This might mean you de-clutter and move projects into other rooms. This might mean you finally paint, or get those black-out curtains you’ve wanted, or buy a new pillow or some candles. Try to keep any clutter out of sight. Make your bedroom a place that makes you take deeper breaths when you walk in. I find that when the laundry piles up, I take longer to fall asleep. Make looking around every so often to make sure you’re keeping up the sanctuary one of your healthy sleeping habits.

3. Stop Using an Alarm Clock

We’ve all heard the “eight hours a night” line, but sleep experts disagree on how much sleep we actually need. Many productive adults do well on six or even fewer hours of sleep. Your body knows how much sleep you need. If you get enough sleep each night, you will not need an alarm to wake up. Next weekend, try going to bed ten hours before you need to get up. If you were sleep deprived, you might find yourself using all ten hours! Or, you might be surprised that you wake up refreshed after just six hours. It may take awhile, but eventually you will trust your sleeping habits to get you up without an alarm. You might want to remove a clock from your room altogether. We often trick ourselves into thinking we’re still tired just by what the clock says. Move the clock to your bathroom and see if you don’t sleep better without the glaring light of a digital clock.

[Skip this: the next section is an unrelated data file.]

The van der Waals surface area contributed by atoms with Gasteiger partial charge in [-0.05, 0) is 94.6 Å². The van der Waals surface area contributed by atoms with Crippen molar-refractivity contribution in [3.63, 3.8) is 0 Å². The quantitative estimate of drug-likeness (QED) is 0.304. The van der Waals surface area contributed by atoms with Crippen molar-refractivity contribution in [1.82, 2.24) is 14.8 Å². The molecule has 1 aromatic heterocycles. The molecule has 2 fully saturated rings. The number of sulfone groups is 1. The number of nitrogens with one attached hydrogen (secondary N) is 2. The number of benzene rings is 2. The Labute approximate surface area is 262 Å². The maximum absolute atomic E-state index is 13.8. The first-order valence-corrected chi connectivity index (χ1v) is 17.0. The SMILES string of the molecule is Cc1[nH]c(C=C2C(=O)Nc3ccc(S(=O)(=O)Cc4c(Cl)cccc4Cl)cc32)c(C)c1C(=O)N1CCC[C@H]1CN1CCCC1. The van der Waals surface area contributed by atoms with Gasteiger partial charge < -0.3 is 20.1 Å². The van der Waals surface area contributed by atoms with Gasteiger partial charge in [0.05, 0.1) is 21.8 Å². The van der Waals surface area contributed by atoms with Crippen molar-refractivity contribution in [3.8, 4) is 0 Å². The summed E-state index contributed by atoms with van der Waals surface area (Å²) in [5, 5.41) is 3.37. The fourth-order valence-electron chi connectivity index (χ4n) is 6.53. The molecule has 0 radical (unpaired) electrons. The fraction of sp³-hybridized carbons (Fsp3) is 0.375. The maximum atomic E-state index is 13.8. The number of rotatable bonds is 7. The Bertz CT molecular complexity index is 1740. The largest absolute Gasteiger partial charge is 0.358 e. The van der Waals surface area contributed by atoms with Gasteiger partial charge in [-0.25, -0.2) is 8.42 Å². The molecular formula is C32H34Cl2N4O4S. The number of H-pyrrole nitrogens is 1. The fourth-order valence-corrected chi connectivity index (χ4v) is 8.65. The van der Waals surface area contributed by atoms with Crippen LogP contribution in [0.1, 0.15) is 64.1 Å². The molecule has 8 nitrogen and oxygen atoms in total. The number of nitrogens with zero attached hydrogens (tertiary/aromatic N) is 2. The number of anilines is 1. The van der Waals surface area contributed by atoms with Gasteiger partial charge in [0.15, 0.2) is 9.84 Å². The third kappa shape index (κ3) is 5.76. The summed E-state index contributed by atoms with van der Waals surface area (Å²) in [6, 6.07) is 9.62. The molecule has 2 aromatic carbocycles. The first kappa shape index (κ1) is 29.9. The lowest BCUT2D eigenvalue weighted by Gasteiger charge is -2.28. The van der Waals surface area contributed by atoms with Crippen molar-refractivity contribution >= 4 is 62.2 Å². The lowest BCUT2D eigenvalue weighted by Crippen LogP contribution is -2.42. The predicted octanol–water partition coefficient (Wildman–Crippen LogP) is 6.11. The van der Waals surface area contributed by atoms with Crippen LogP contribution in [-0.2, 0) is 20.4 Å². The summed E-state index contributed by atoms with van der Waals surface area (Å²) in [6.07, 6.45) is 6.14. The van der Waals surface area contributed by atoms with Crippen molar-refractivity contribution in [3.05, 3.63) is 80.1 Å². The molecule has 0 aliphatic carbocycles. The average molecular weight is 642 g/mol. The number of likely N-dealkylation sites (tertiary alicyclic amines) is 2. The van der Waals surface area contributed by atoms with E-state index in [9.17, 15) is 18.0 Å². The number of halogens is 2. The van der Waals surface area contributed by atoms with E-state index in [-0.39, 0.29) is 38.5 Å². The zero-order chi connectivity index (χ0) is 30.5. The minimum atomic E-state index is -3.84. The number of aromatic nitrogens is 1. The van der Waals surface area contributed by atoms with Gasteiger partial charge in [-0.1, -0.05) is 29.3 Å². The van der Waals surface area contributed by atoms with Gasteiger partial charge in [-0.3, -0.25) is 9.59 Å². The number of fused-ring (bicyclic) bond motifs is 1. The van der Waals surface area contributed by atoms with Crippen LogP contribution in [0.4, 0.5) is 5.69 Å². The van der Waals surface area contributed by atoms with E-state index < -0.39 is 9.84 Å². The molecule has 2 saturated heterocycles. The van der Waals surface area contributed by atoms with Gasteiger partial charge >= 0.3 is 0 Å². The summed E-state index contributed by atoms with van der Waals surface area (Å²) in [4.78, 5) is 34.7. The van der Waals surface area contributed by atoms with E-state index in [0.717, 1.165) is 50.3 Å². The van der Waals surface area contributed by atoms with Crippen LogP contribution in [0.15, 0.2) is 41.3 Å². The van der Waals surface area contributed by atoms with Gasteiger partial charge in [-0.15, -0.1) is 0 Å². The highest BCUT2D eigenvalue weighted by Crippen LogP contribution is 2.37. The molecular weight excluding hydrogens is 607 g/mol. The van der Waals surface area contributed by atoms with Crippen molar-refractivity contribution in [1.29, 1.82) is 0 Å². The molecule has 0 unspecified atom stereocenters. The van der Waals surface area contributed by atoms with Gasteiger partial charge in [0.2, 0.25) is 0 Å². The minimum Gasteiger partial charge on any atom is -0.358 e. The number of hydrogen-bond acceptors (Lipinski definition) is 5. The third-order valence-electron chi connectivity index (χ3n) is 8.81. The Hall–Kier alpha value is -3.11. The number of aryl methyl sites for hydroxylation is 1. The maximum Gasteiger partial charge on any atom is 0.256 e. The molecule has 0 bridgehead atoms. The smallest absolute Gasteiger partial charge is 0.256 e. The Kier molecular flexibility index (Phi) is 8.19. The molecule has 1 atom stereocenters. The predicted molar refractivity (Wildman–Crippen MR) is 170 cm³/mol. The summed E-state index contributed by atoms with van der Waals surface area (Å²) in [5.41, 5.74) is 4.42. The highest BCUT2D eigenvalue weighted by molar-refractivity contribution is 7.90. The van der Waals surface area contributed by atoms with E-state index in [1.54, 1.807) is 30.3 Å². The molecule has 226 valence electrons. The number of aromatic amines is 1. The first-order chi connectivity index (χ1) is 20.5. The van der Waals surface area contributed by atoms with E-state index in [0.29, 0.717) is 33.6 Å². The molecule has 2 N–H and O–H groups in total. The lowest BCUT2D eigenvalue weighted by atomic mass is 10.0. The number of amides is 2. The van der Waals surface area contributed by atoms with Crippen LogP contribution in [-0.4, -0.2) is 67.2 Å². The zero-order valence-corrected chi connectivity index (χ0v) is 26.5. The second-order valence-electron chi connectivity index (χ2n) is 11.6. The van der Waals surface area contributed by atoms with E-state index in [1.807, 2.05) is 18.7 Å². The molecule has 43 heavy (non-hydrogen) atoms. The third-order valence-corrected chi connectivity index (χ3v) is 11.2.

Getting rid of the alarm clock will allow you to wake up at the end of a sleep cycle. This prevents grogginess. When we sleep, we cycle through different sleep stages. You begin with drowsiness, which lasts only five or ten minutes. You then move on to light sleep, during which your heart rate slows downs, which makes you colder. (That’s why we like blankets when we sleep) Next, you move into deep sleep. During deep sleep it takes a lot to wake you up, but if you do wake up, you’ll be groggy. Adults start the night by quickly plummeting into deep sleep within the first hour of falling asleep. We then cycle through from REM to deep sleep and then back to REM again. Most adults only go into deepest sleep twice in a given night.